The Indian Navy has decided that the twin-seat Rafale will not be disqualified on the basis of its inability to operate from an aircraft carrier, reports Ajai Shukla.
The Indian Naval Ship Vikrant, the Indian Navy's first indigenous aircraft carrier (IAC-1), is undergoing lengthy sea trials, after which it will enter operational service late this year.
With the 45 Russian MiG-29K/KUB fighters notorious for their unreliability, the navy plans to urgently procure 26 multi-role carrier-borne fighters (MRCBF) from an international vendor, so that INS Vikrant has more strike options besides the unreliable MiG-29s.
With INS Vikrant likely to be followed by a second indigenous aircraft carrier (IAC-2) named INS Vishal, another 31 MRCBFs will be acquired to operate off its deck, taking the MRCBF acquisition to 57 fighters.
The Boeing Company, the leading contender to supply the MRCBFs, says the F/A-18E/F Super Hornet fighters it is offering are significantly more attractive than the carrier-borne Rafale variant -- the Rafale Marine -- which French company, Dassault Aviation, is offering.
Alain Garcia, Boeing Defense's business development chief in India, says the Super Hornet offers major operational advantages. The Indian Navy's tender for 26 MRCBFs requires eight twin-seat and only 18 single-seat variants.
That is not a problem for Boeing, whose F-18s are all designed -- the single-seat F/A-18E and the twin-seat F/A-18F -- to be capable of carrier-deck operations.
In contrast to the twin-seat Super Hornet, the twin-seat Rafale Marine cannot operate off an aircraft carrier. Many Indian acquisition officials argue that this should disqualify the twin-seat Rafale from the MRCBF tender.
"Eight of the 26 Rafale fighters being bought can operate from land bases only. It is hard to understand why the navy would buy jets that cannot operate off a carrier," said an Indian procurement official.
But sources say the Indian Navy has decided that the twin-seat Rafale will not be disqualified on the basis of its inability to operate from an aircraft carrier.
Boeing officials argue that the Super Hornet is designed from ground-up as a carrier-borne aircraft with every component designed to that end. For example, the Super Hornet's foldable wings saves space on the flight deck, the hangars and on the lift that transports aircraft between these two levels.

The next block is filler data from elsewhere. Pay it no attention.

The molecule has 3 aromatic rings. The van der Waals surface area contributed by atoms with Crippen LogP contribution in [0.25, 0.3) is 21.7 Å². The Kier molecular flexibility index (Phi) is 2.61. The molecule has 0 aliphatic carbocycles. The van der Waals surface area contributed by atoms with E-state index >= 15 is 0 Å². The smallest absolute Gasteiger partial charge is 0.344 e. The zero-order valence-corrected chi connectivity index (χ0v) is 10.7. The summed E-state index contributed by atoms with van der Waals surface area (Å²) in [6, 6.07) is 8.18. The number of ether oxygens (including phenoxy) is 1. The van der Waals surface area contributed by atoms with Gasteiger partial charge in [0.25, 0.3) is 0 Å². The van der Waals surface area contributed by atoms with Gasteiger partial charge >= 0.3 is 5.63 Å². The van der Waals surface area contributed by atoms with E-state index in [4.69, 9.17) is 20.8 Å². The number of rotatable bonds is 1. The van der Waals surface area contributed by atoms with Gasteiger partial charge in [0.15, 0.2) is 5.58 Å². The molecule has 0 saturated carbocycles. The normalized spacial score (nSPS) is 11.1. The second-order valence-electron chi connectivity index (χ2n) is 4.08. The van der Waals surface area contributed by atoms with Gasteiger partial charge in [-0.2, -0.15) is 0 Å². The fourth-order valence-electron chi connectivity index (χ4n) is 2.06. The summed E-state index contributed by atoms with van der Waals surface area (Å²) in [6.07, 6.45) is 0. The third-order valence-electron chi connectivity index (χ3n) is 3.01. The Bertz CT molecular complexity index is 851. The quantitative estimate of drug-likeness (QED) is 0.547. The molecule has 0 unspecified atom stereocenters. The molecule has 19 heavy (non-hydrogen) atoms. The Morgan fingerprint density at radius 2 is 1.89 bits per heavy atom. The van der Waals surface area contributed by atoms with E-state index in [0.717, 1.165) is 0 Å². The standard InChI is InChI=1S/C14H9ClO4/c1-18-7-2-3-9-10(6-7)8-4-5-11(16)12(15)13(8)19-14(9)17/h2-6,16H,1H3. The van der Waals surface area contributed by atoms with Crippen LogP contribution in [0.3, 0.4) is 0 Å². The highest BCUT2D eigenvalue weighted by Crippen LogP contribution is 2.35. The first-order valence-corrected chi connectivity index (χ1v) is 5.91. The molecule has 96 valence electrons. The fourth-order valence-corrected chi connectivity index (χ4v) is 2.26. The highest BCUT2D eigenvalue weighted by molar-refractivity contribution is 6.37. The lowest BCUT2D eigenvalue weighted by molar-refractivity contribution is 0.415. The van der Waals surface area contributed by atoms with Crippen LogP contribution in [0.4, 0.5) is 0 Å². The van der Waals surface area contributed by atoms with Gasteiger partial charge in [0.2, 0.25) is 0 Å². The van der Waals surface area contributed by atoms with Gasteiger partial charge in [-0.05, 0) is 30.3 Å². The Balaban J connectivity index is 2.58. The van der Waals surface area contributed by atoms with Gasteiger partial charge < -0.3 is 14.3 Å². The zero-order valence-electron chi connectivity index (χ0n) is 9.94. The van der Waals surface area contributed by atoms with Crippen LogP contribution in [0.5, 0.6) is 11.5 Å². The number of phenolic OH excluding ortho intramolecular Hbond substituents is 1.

In contrast, the Rafale's wings are not foldable. Parts must be removed -- such as nose cone and wing tips -- to move it from one deck to another.
Like the Super Hornet, other platforms and aviation systems that operate off a US carrier are designed from ground-up to function as part of a carrier-based system. For example, the electronic attack variant of the Super Hornet, called the F/A-18G Growler, are designed to accompany the Super Hornets on strike missions, jamming enemy radar and electronic defences.
US Navy aircraft carrier groups also have an airborne early warning capability in their air wings, for which each carrier embarks three-four E-2D Hawkeye aircraft. The Indian Navy is weighing having this capability.
Carrier-borne Super Hornets are also highly compatible with equipment that the Indian Navy already operates. They are connected over NATO standard Link-16 data, voice and video links with the MH-60 Romeo anti-submarine helicopters, P-8I Poseidon long-range maritime aircraft and with the other warships in the carrier group.
If the Indian Navy acquires Super Hornets, inter-operability would be further enhanced between US navy platforms.
New acquisition process
The method chosen for selecting the MRCBF is different from the defence ministry's standard procurement process and will reduce the time taken for evaluating, selecting and contracting for the aircraft.
The process began with the navy issuing a request for Information (RFI), to which Boeing and Dassault responded.
Then both aircraft -- the Super Hornet and the Rafale Marine -- carried out an operational demonstration in the navy's shore-based test facility (SBTF) in Goa to demonstrate their aircraft's compatibility with a ski jump and other carrier systems.
Now both firms will submit a final letter of price and availability and Indian officials will make a decision based on that.
Indian Navy pilots will not fly the aircraft. Instead, the defence ministry will evaluate the operational demonstration and prepare a technical evaluation report, based on that.
Boeing complains that the RFI is based on the lowest common denominator, in which the lowest priced aircraft is chosen rather than the most capable one.
With only two competitors in the fray, the Indian Navy wants to keep both of them in consideration to avoid a single-vendor competition. That keeps the navy writing and adjusting requirements to keep both competitors in.